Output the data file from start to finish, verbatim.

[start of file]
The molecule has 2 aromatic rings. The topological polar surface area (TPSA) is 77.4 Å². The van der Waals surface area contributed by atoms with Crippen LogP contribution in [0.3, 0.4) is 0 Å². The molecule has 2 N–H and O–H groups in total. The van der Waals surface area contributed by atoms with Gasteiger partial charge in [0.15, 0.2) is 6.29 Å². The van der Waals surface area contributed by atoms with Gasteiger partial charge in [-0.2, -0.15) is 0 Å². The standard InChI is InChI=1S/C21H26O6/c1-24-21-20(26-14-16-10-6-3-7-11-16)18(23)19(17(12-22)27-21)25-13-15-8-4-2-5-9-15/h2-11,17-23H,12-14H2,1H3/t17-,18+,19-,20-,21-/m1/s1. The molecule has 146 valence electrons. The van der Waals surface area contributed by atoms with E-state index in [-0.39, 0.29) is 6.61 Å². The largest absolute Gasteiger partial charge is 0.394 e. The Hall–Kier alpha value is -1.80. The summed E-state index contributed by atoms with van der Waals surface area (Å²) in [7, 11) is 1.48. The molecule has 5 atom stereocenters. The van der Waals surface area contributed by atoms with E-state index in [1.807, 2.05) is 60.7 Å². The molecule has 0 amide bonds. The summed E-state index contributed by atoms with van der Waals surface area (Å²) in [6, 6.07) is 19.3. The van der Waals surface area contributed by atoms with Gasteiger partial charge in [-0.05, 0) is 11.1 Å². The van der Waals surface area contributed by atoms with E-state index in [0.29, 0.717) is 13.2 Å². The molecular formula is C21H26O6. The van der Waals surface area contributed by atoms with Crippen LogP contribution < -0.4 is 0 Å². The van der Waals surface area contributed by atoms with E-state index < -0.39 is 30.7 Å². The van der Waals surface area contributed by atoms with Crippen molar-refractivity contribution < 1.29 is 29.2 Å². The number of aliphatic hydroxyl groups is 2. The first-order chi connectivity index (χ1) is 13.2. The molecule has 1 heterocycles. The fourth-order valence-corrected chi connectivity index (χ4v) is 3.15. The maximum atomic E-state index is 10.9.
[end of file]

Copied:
The molecule has 2 aromatic rings. The topological polar surface area (TPSA) is 77.4 Å². The van der Waals surface area contributed by atoms with Crippen LogP contribution in [0.3, 0.4) is 0 Å². The molecule has 2 N–H and O–H groups in total. The van der Waals surface area contributed by atoms with Gasteiger partial charge in [0.15, 0.2) is 6.29 Å². The van der Waals surface area contributed by atoms with Gasteiger partial charge in [-0.2, -0.15) is 0 Å². The standard InChI is InChI=1S/C21H26O6/c1-24-21-20(26-14-16-10-6-3-7-11-16)18(23)19(17(12-22)27-21)25-13-15-8-4-2-5-9-15/h2-11,17-23H,12-14H2,1H3/t17-,18+,19-,20-,21-/m1/s1. The molecule has 146 valence electrons. The van der Waals surface area contributed by atoms with E-state index in [-0.39, 0.29) is 6.61 Å². The largest absolute Gasteiger partial charge is 0.394 e. The Hall–Kier alpha value is -1.80. The summed E-state index contributed by atoms with van der Waals surface area (Å²) in [7, 11) is 1.48. The molecule has 5 atom stereocenters. The van der Waals surface area contributed by atoms with E-state index in [1.807, 2.05) is 60.7 Å². The molecule has 0 amide bonds. The summed E-state index contributed by atoms with van der Waals surface area (Å²) in [6, 6.07) is 19.3. The van der Waals surface area contributed by atoms with Gasteiger partial charge in [-0.05, 0) is 11.1 Å². The van der Waals surface area contributed by atoms with E-state index in [0.29, 0.717) is 13.2 Å². The molecular formula is C21H26O6. The van der Waals surface area contributed by atoms with Crippen LogP contribution < -0.4 is 0 Å². The van der Waals surface area contributed by atoms with E-state index < -0.39 is 30.7 Å². The van der Waals surface area contributed by atoms with Crippen molar-refractivity contribution < 1.29 is 29.2 Å². The number of aliphatic hydroxyl groups is 2. The first-order chi connectivity index (χ1) is 13.2. The molecule has 1 heterocycles. The fourth-order valence-corrected chi connectivity index (χ4v) is 3.15. The maximum atomic E-state index is 10.9.